Oral contrast solution and computed tomography for blunt abdominal trauma: a randomized study

R E Stafford, M D McGonigal, J A Weigelt, T J Johnson
Archives of Surgery 1999, 134 (6): 622-6; discussion 626-7

HYPOTHESIS: Oral contrast solution (OC) is unnecessary in the acute computed tomographic (CT) evaluation of the patient with blunt abdominal trauma.

DESIGN: Randomized controlled clinical trial.

SETTING: Level I trauma center at a university-affiliated teaching hospital.

PATIENTS: Five hundred adult patients sustaining blunt abdominal trauma and requiring urgent resuscitation and CT evaluation of the abdomen were eligible for the study. Those patients who were younger than 18 years, pregnant, or in police custody were excluded. One hundred six patients were excluded from the analysis (15 for inappropriate enrollment, 9 because a CT scan had not been performed, 1 owing to inability to accept a nasogastric tube, and 81 owing to missing or incomplete records). Three hundred ninety-four patients with an average age of 36 years, an average Revised Trauma Score of 10, and an average Glasgow Coma Scale score of 12 are included in the analysis.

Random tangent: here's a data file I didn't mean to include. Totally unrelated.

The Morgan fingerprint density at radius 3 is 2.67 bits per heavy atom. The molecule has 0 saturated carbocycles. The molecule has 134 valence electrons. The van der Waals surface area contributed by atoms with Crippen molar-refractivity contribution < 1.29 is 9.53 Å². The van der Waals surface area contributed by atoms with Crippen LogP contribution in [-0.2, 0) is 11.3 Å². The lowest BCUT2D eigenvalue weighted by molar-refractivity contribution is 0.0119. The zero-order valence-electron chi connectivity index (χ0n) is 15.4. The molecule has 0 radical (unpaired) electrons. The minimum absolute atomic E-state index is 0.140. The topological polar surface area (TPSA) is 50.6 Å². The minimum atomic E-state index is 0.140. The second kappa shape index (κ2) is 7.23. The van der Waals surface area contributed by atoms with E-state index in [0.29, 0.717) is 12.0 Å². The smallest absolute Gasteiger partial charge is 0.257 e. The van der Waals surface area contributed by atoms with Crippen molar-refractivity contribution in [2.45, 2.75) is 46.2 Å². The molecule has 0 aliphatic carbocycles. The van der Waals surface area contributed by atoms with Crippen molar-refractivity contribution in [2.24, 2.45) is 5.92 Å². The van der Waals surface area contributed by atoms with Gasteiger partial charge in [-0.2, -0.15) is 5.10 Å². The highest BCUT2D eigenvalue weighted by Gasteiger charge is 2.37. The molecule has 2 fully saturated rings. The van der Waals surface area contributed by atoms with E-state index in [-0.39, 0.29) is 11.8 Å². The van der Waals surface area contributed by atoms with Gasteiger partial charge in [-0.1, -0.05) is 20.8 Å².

INTERVENTIONS: Patients were randomized via computer-generated assignment to 1 of 2 groups either receiving OC or not receiving OC (no OC) after placement of a nasogastric tube. All patients received intravenous contrast solution and then underwent helical CT scan of the abdomen and pelvis using the GE HiSpeed Advantage CT scanner (GE Medical Systems, Milwaukee, Wis).

MAIN OUTCOME MEASURES: Abnormal CT results, need for laparotomy, missed gastrointestinal tract and solid organ injuries, nausea, and vomiting.

RESULTS: There were 199 patients in the OC group and 195 patients in the no OC group. Vomiting occurred in 12.9% of patients and the incidence was not different between groups. One hundred five abnormal scans (50 OC and 55 no OC) were obtained and 33 patients with abnormal scans (19 OC and 14 no OC) underwent laparotomy. There was 1 nontherapeutic laparotomy in each group. There was 1 missed small-bowel injury in the OC group (sensitivity, 86%) and no missed small-bowel injuries in the no OC group (sensitivity, 100%). Six bowel injuries were identified at laparotomy in the OC group. Two of the injuries were perforations without contrast extravasation but with pneumoperitoneum in 1. Three bowel injuries were identified in the no OC group, none of which were perforations. Seven of the 9 patients with bowel injury at laparotomy had associated intra-abdominal injury. Specificity for solid organ injury was 94% in the OC group and 57.1% in the no OC group. Sensitivity for solid organ injury was 84.2% in the OC group and 88.9% in the no OC group. The average time to abdominal CT scanning after placement of a nasogastric tube was 39.02+/-18.73 minutes in the no OC group and 45.92+/-24.17 minutes in the OC group (P= .008).

CONCLUSION: The addition of OC to the acute CT protocol for the evaluation of the patient with blunt abdominal trauma is unnecessary and delays time to CT scanning.

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